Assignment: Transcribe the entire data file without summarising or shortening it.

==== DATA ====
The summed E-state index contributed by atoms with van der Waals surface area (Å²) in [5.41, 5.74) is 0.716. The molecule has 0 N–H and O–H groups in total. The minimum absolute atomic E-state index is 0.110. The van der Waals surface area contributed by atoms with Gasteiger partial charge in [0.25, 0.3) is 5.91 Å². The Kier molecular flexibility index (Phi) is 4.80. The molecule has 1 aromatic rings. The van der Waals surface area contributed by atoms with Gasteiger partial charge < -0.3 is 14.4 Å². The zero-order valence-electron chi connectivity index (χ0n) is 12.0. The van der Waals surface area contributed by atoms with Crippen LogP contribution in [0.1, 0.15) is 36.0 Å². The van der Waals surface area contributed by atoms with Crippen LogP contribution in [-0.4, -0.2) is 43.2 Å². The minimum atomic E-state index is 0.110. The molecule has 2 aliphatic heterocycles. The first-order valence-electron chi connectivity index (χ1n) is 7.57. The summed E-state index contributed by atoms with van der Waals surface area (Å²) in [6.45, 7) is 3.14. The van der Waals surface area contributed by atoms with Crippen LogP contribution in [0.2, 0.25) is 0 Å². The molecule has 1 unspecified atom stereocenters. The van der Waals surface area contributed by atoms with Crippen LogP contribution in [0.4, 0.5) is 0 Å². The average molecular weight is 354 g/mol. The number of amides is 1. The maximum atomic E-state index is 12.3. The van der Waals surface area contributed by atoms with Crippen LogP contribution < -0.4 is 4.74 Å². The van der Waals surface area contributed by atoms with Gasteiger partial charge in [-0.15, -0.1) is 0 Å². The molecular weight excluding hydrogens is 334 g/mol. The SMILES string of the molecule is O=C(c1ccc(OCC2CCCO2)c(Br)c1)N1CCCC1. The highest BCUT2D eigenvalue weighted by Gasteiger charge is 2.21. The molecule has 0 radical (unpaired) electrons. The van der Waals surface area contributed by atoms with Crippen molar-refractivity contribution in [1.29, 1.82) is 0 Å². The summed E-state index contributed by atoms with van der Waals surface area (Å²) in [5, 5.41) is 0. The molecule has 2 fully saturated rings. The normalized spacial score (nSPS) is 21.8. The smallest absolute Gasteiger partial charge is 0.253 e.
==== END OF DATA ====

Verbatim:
The summed E-state index contributed by atoms with van der Waals surface area (Å²) in [5.41, 5.74) is 0.716. The molecule has 0 N–H and O–H groups in total. The minimum absolute atomic E-state index is 0.110. The van der Waals surface area contributed by atoms with Gasteiger partial charge in [0.25, 0.3) is 5.91 Å². The Kier molecular flexibility index (Phi) is 4.80. The molecule has 1 aromatic rings. The van der Waals surface area contributed by atoms with Gasteiger partial charge < -0.3 is 14.4 Å². The zero-order valence-electron chi connectivity index (χ0n) is 12.0. The van der Waals surface area contributed by atoms with Crippen LogP contribution in [0.1, 0.15) is 36.0 Å². The van der Waals surface area contributed by atoms with Crippen LogP contribution in [-0.4, -0.2) is 43.2 Å². The minimum atomic E-state index is 0.110. The molecule has 2 aliphatic heterocycles. The first-order valence-electron chi connectivity index (χ1n) is 7.57. The summed E-state index contributed by atoms with van der Waals surface area (Å²) in [6.45, 7) is 3.14. The van der Waals surface area contributed by atoms with Crippen LogP contribution in [0.2, 0.25) is 0 Å². The molecule has 1 unspecified atom stereocenters. The van der Waals surface area contributed by atoms with Crippen LogP contribution in [0.4, 0.5) is 0 Å². The average molecular weight is 354 g/mol. The number of amides is 1. The maximum atomic E-state index is 12.3. The van der Waals surface area contributed by atoms with Crippen LogP contribution < -0.4 is 4.74 Å². The van der Waals surface area contributed by atoms with Gasteiger partial charge in [-0.15, -0.1) is 0 Å². The molecular weight excluding hydrogens is 334 g/mol. The SMILES string of the molecule is O=C(c1ccc(OCC2CCCO2)c(Br)c1)N1CCCC1. The highest BCUT2D eigenvalue weighted by Gasteiger charge is 2.21. The molecule has 0 radical (unpaired) electrons. The van der Waals surface area contributed by atoms with Crippen molar-refractivity contribution in [1.29, 1.82) is 0 Å². The summed E-state index contributed by atoms with van der Waals surface area (Å²) in [5, 5.41) is 0. The molecule has 2 fully saturated rings. The normalized spacial score (nSPS) is 21.8. The smallest absolute Gasteiger partial charge is 0.253 e.